When you run a yoga studio with over 100 weekly classes and a variety of types of classes, you get asked a LOT of questions.
Our lovely reception staff are always on hand to help, and we asked them to list the top three questions they get asked the most (and their answers of course!):
- How much are classes: A normal drop in class is £12. If you are a student, or otherwise entitled to a discount of 10-15% (NHS, unemployed, OAP, disability, yoga teacher or EUYS) we can register your discount to your account and it applies for all future purchases of single classes and blocks. Blocks are a little more economical in that a 5-class block is £50, which is £2 off per class, and a 10-class block £90, which is £3 off per class. The blocks last a whole year, so you can come and go. But single drop-ins last a month.
- What’s the difference between the classes; i.e. styles of yoga?: It’s good to get a little background on the client to see if they have had any yoga experience, and in what style. If not, it’s a good idea to start off with a general Vinyasa Flow Class. Continuing, uninterrupted movement for the duration of class, with a dynamic array of postures throughout and savasana (relaxation) at the end. It’s just room temperature, and you’ll be relaxed and invigorated at the same time! It’s a good idea to take a Beginner’s six week course, if you’d like to build up some confidence, and get to know how postures work, and how to get in and out of them safely. Lots starting in the new year!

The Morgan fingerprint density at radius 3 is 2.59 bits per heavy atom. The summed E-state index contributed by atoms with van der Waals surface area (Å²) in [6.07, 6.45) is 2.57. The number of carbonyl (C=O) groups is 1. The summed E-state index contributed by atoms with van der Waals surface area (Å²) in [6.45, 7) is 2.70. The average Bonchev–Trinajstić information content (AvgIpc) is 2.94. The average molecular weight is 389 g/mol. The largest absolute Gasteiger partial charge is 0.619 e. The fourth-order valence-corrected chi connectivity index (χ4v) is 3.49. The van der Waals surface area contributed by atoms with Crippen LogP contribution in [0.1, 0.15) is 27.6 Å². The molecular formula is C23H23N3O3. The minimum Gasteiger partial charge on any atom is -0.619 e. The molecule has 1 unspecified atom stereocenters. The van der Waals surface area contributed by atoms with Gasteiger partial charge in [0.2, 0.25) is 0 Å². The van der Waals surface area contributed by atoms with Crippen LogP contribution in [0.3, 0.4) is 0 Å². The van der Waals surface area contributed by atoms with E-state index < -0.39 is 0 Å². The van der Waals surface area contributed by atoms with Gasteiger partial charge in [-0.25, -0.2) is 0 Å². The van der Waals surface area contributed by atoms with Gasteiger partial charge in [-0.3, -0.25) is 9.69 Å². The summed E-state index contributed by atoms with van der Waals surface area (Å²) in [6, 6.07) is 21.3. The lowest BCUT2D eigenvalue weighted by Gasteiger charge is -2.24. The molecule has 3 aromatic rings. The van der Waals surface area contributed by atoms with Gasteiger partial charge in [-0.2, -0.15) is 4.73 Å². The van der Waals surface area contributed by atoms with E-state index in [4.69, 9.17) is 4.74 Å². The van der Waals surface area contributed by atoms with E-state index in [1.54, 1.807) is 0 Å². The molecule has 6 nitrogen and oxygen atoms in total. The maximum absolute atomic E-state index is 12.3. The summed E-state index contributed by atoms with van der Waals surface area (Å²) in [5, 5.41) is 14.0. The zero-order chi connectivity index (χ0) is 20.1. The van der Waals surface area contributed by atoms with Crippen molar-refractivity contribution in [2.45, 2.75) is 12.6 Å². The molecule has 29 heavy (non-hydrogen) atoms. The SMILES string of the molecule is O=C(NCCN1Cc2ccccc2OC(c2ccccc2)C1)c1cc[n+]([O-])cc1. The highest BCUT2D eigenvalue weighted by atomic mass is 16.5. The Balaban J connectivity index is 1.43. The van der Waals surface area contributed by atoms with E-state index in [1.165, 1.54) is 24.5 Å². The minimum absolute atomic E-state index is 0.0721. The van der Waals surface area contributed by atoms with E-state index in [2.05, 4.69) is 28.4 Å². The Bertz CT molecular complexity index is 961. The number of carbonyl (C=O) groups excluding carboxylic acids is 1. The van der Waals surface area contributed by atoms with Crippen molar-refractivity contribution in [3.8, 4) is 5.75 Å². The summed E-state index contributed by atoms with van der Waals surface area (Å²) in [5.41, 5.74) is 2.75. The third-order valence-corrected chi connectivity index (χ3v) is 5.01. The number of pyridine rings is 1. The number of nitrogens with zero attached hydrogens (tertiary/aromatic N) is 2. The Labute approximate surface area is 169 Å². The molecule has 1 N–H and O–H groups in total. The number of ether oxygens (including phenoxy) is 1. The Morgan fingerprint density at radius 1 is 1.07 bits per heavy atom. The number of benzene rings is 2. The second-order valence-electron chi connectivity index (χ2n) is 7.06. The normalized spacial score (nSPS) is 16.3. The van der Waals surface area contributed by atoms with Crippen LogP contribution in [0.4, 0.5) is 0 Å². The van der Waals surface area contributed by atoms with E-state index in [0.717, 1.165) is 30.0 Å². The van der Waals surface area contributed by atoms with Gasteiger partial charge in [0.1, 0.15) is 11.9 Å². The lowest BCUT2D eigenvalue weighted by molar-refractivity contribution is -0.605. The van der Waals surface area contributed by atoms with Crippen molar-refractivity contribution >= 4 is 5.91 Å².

The ashtanga style, for example, is wonderful; it’s a yoga that requires dedication and commitment; a life-long practice. It’s a set sequence which is repeated each time you practice. With time, you ‘graduate’ to new postures, which are added on to your practice. The Yoga Sutras are closely knitted with this practice and acts like a handbook for life, in a way. It encourages you to take the practice off the mat and act mindfully, with awareness throughout your daily life. It’s fantastic for balance, cleansing the body, and focus. A quiet time of day, away from everything, where you can come back to yourself and just be at one with your breath. Yin is a rather advanced practice. It acts as restoration for regular practicing yogis and might be unsuitable for someone with not much experience. It requires postures to be held, passively, for a much longer period, in order to let the body/muscles restore. No sweating in this class. Whilst it’s relaxing, it does require a fair amount of focus, in order for it to have a beneficial effect.
- Do I need a mat for aerial yoga?: Aerial is mostly off the mat, in a hammock, but a mat is required as with any proper yoga class, savasana must be taken at the end of the class, to seal in the practice. We hire mats out for £2.
If YOU have a question for our reception team, simply email them at email@example.com